It seems safe to say that Bernie Sanders won’t be leading his revolution to reform Wall Street next year. One of the presumptive candidates, Hillary Clinton or Donald Trump, will be in a position to deal with the financial industry — if they choose to.
Sanders spent much of the primary season slamming Clinton for being too cozy with Wall Street. Pressured from the left, Clinton has said she believes Wall Street needs stricter regulations, and that she would implement tough reforms. Trump, though he personally appears to have a more distant relationship with the Street, has spoken out against government regulation of the financial industry.
Clinton told voters that she has “a very aggressive plan to rein in Wall Street” and vowed to go after financial executives “who are responsible for the decisions that have such bad consequences for our country,” as she put it at a primary debate last November. Her proposal includes extending the statute of limitations on some financial crimes, enhancing whistleblower rewards and other measures aimed at encouraging prosecutors to pursue individual executives and bankers at companies accused of wrongdoing.
Trump, meanwhile, has professed a love for bankers and Wall Street — a relationship that would go well with the image he has crafted as a hyper-wealthy New York businessman. “I am friends with all the major banks,” the Republican said in a recent New York Times interview.
But during this 2016 election cycle, many bankers have been wary of The Donald’s unpredictability, his many lawsuits and his comments that hedge fund managers are “getting away with murder” under the corporate tax code. In his new-fashioned role as a champion for disillusioned working-class voters, Trump has railed against companies taking jobs overseas and against financial executives paying low taxes.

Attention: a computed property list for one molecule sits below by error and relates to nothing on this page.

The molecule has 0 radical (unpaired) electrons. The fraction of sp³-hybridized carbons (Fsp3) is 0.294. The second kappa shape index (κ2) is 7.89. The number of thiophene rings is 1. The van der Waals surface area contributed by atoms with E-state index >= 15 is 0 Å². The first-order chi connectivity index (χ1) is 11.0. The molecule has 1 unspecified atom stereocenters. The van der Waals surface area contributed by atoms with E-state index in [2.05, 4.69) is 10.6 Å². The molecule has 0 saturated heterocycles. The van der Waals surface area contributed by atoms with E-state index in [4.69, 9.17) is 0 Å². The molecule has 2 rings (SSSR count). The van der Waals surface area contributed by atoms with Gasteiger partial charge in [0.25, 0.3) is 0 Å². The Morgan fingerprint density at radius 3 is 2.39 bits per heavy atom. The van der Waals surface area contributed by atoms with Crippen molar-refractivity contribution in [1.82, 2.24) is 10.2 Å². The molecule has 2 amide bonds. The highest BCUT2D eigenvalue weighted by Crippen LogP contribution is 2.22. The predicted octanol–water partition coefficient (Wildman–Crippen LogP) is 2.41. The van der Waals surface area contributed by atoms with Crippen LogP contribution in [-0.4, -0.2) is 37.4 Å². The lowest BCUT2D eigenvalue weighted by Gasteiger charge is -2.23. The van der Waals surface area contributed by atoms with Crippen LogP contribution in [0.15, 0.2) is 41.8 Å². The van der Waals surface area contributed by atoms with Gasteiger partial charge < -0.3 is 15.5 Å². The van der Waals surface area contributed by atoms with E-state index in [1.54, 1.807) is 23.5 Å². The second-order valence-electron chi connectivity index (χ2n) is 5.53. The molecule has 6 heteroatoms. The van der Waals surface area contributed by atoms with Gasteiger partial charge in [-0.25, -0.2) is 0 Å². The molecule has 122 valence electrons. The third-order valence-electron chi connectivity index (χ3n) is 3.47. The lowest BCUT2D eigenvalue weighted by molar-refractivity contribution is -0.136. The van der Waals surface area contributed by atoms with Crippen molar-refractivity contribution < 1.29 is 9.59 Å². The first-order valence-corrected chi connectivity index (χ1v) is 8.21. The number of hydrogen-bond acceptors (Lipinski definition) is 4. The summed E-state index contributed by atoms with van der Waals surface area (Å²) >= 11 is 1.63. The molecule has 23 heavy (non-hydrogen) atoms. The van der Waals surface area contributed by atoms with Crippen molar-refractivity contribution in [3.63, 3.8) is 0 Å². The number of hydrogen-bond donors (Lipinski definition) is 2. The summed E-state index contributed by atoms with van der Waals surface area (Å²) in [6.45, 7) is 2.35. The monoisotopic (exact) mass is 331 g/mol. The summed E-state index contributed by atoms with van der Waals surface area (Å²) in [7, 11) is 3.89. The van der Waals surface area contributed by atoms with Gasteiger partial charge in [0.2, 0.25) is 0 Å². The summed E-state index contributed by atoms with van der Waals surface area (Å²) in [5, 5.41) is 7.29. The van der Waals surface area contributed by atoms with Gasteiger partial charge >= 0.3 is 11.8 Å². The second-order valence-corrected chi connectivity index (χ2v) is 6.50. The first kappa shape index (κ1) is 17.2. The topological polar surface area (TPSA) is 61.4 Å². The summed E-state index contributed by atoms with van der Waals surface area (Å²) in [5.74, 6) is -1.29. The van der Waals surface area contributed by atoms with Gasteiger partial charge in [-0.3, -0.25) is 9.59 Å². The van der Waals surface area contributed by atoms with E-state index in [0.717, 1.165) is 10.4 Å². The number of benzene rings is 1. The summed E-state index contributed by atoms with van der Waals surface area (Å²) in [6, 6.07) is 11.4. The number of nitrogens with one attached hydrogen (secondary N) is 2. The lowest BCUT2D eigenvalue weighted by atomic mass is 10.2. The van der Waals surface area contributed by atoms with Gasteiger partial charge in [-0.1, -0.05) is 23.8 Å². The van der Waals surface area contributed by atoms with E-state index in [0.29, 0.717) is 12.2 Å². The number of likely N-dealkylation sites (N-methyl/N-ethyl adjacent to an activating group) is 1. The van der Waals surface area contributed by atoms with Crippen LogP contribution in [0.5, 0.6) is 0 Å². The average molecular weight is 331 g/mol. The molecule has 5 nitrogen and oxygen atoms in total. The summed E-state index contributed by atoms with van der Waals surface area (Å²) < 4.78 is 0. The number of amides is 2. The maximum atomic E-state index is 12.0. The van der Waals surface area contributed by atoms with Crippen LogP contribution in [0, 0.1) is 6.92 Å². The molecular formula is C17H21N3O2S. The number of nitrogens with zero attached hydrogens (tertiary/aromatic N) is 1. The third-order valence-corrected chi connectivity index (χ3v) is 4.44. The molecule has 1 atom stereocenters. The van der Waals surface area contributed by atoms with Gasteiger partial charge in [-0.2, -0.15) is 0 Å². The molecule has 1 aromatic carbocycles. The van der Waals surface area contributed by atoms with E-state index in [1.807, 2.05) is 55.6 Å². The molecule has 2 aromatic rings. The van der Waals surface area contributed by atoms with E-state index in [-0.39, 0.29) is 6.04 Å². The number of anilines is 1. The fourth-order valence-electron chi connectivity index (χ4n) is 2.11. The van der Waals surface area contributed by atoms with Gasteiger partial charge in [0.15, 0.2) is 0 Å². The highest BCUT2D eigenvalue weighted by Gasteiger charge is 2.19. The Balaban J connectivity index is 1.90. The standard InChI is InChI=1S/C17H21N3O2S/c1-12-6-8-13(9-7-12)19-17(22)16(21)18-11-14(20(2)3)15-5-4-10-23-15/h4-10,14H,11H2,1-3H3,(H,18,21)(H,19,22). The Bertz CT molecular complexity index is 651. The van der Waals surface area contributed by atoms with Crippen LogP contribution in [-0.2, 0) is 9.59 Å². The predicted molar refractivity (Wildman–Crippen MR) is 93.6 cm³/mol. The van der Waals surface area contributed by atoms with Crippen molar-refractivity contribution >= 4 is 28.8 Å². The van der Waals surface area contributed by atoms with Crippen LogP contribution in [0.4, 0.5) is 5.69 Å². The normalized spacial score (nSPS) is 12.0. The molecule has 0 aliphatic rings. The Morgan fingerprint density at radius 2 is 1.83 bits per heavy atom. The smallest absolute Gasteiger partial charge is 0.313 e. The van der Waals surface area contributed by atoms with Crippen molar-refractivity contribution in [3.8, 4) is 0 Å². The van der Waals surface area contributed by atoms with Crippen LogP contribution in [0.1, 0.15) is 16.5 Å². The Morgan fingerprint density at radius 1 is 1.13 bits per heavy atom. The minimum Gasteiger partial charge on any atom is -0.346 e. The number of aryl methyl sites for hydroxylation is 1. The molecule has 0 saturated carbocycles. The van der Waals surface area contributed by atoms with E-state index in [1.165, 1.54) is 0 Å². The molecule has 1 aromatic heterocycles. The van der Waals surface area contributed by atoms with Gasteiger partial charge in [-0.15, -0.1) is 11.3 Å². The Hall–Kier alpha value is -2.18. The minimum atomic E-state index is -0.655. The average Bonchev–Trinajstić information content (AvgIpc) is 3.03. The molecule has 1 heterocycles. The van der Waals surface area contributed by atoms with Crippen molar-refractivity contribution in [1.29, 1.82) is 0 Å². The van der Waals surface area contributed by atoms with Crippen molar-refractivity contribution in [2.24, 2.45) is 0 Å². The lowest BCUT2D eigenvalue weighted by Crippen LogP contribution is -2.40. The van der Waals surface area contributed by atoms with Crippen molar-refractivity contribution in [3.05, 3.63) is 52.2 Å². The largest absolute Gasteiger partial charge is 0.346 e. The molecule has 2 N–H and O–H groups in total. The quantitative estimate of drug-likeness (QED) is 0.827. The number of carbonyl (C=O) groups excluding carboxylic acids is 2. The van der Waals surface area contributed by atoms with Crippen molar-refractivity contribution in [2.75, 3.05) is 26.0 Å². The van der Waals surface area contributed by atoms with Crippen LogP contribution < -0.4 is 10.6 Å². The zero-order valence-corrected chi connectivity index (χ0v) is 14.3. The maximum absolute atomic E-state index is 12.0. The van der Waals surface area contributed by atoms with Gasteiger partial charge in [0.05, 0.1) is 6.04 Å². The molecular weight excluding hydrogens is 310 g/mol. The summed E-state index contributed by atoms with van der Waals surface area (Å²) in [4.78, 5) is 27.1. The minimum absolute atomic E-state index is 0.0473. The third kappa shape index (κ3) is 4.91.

One of the core goals in Clinton's Wall Street proposal is to “defend” Dodd-Frank, the regulation implemented in 2010 after the financial crisis that is designed to cut down on banks' risk-taking, protect the economy if a crash happens again and shield consumers from predatory practices.
Clinton has criticized GOP attempts to weaken Dodd-Frank and has specifically called out the “shadow banking system” — including hedge funds, investment banks and other non-bank financial companies — which is less heavily regulated, and the former secretary of state likes to remind voters it can cause just as many problems as too-big-to-fail banks.
Trump told Reuters in May that he believed the financial reforms were hurting the U.S. economy and that, if elected, he would dismantle nearly all of them.
“Dodd-Frank has made it impossible for bankers to function,” Trump said. “It makes it very hard for bankers to loan money for people to create jobs, for people with businesses to create jobs. And that has to stop.”
He added that his plan “will be close to dismantling of Dodd-Frank” but has not released details on how he would rewrite the law.
House Republicans on Tuesday unveiled a plan to cut significant portions of Dodd-Frank. Their plan would replace the measure that requires firms to develop blueprints for winding down in a crisis and would repeal the Volcker Rule, which is meant to prevent banks from making some risky bets with taxpayer money.
On taxes, Trump has sometimes sounded like his Democratic rivals.
Sanders frequently talked about “billionaires” who do not pay their fair share, and Clinton has called for closing the carried interest loophole, which provides a particularly low tax rate for certain kinds of Wall Street income. Trump has blasted “hedge fund guys” for paying too little in taxes, and when he released his tax plan last fall, he touted it as being great for the middle class.